In her senior year at Manhattan College, Malia McGuinness has certainly made her mark on the women’s volleyball program.
During the team’s match at Ryder on Oct. 4, McGuinness recorded her 1,000th career dig, securing her spot as only the fifth Jasper to record 1,000 career kills and 1,000 career digs. She had previously recorded her 1,000th career kill during the match at Fairfield on Sept. 21.
With this milestone accomplished, McGuinness has entered the elite 1,000 kill-1,000 dig club, joining fours others: Paige Carson (1993-1996), Kim Frederick (1998-2001), Amy O’Dorisio (1999-2002) and Diane Strutner (2007-2010).
But her achievements do not stop there. Just this past week, McGuinness was named both the MAAC Player of the Week, as well as the Corvias ECAC Co-Player of the Week, sharing the honor with Chidima Osuchukwu from George Washington University.
As a freshman in 2011, McGuinness was named to the MAAC All-Rookie Team, as well as the Second Team All-MAAC.
“She’s a six rotation player, so she does it all,” Mark Jones, the volleyball head coach, said. “She already has 1,000 kills and 1,000 digs, and for any player in volleyball that is an incredible accomplishment, but I think she has a lot of goals to finish individually in the season, and I know she wants her team to be successful.”
The Hawaii native was born in Newport Beach, Calif., but has called Kailua, Hawaii her home since age 1 when her family moved there. Everyone plays volleyball in Hawaii, including her brothers, so the move is part of the reason why McGuinness got to where she is today.
“It was the first sport I was actually really good at, and soccer was too much running for me,” McGuinness said.
The marketing major started playing competitive volleyball her freshman year of high school, and has been successful ever since.
“I think everyone looks to Malia on the court as a go-to player,” Sarah Haselhorst, a senior defensive specialist and McGuinness’ roommate, said. “We really need her a lot, and I think especially this year she’s really stepped up and everyone can count on her. I love having her as a teammate.”
For McGuinness, her success has been a work in progress, as she has consistently improved throughout her four years at MC.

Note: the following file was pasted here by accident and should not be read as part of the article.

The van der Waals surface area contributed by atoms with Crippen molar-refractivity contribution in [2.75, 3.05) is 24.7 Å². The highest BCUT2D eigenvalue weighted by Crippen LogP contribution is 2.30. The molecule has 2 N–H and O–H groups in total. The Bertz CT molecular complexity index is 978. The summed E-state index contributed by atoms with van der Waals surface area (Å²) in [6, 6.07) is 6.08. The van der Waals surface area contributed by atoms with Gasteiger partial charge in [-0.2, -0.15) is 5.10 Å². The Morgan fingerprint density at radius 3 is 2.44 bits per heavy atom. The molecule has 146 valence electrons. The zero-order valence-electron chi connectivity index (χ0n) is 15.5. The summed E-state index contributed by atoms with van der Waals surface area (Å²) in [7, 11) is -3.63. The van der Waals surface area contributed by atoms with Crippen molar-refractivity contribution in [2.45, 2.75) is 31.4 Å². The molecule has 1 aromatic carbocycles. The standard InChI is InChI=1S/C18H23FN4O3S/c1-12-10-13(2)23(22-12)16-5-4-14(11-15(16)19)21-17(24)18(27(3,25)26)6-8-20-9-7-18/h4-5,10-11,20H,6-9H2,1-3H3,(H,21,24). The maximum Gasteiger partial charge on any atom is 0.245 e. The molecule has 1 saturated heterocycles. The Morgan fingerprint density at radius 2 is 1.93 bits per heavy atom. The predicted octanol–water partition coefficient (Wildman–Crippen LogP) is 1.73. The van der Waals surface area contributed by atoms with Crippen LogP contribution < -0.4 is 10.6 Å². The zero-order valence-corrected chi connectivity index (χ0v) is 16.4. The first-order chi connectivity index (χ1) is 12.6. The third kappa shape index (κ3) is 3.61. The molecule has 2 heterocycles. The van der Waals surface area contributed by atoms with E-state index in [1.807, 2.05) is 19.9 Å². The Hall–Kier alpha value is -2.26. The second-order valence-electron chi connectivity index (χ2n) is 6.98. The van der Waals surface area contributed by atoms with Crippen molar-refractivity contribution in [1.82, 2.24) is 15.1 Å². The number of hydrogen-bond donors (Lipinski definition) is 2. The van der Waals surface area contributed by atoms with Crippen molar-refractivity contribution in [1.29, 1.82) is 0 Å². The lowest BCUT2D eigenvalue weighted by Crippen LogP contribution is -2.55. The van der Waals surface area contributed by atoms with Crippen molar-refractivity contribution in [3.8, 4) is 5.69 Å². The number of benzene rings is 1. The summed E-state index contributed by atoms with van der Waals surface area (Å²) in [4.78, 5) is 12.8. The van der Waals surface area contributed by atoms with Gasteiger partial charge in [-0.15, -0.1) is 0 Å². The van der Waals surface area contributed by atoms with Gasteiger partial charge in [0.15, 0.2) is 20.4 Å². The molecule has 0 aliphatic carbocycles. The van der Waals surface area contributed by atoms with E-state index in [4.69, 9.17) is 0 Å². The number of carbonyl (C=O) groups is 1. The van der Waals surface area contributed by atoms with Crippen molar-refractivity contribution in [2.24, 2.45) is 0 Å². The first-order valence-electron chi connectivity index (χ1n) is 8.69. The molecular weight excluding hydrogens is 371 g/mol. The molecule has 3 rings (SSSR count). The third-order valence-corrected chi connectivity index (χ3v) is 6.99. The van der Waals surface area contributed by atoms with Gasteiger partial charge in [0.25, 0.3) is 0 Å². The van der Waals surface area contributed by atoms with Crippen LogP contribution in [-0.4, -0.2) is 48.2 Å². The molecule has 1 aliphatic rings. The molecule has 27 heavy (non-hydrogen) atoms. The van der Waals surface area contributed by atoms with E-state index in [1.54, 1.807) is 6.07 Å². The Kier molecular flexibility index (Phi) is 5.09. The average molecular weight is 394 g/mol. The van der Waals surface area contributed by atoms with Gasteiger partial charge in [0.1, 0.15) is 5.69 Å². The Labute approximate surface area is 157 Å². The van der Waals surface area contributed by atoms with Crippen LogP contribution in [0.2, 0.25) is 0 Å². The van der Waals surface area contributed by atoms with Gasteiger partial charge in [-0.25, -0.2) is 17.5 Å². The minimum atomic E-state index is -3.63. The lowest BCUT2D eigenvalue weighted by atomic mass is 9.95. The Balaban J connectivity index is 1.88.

“She has matured so much as a person and as a player since she has been here,” Jones said about McGuinness, who he has coached for the last four years. “She wants to get better, so that is always a good thing for us and I think her productivity has skyrocketed from last year. “
Now as a senior, McGuinness has stepped up as a leader on the court, guiding not just her younger teammates, but also the entire team as a whole.
“She is definitely a leader on the team,” Jones said. “We need her to show up, we need her to get the points for us. We are expecting that, and I know she expects that from herself as well.”
“When you’re playing so much, six rotations, you kind of have to be [a leader],” Haselhorst said in regards to McGuinness. “I think she does a good job with it.”
Within the last two weeks, McGuinness has received significant attention for her performances on the court during that stretch of time, as she has showcased complete dominance in each match.
“She has been unbelievable,” Jones said. “We want that consistency to show up on every single week for her, and she is more than capable of doing that. She just has to stay healthy and work hard.”
While McGuinness has recently stood out with her substantial achievements, for her, it is all about helping her team dominate the MAAC conference.
“I like my team a lot. I like all of the girls I play with,” McGuinness said. “I also like the conference, how it’s like you never know what’s going to happen. There’s never a dominant team. It’s always as if anyone can take it. Especially this season – no one knows who’s going to win.”
McGuinness even attributes her success in the past few weeks to her teammates, as it was a team effort for her.
“This weekend was really good,” she said. “Everyone played so well, so it just helped out a lot.”
It is this sense of teamwork, leadership and work ethic that the volleyball program will miss the most once McGuinness graduates in May, as well as her pure talent on the court.
“I think at the end of the year we are going to have a much better team just because of her work ethic and what she has brought to our program,” Jones said. “We definitely don’t want her to graduate. She’s been a big part of our program and we’re very thankful that she is here.”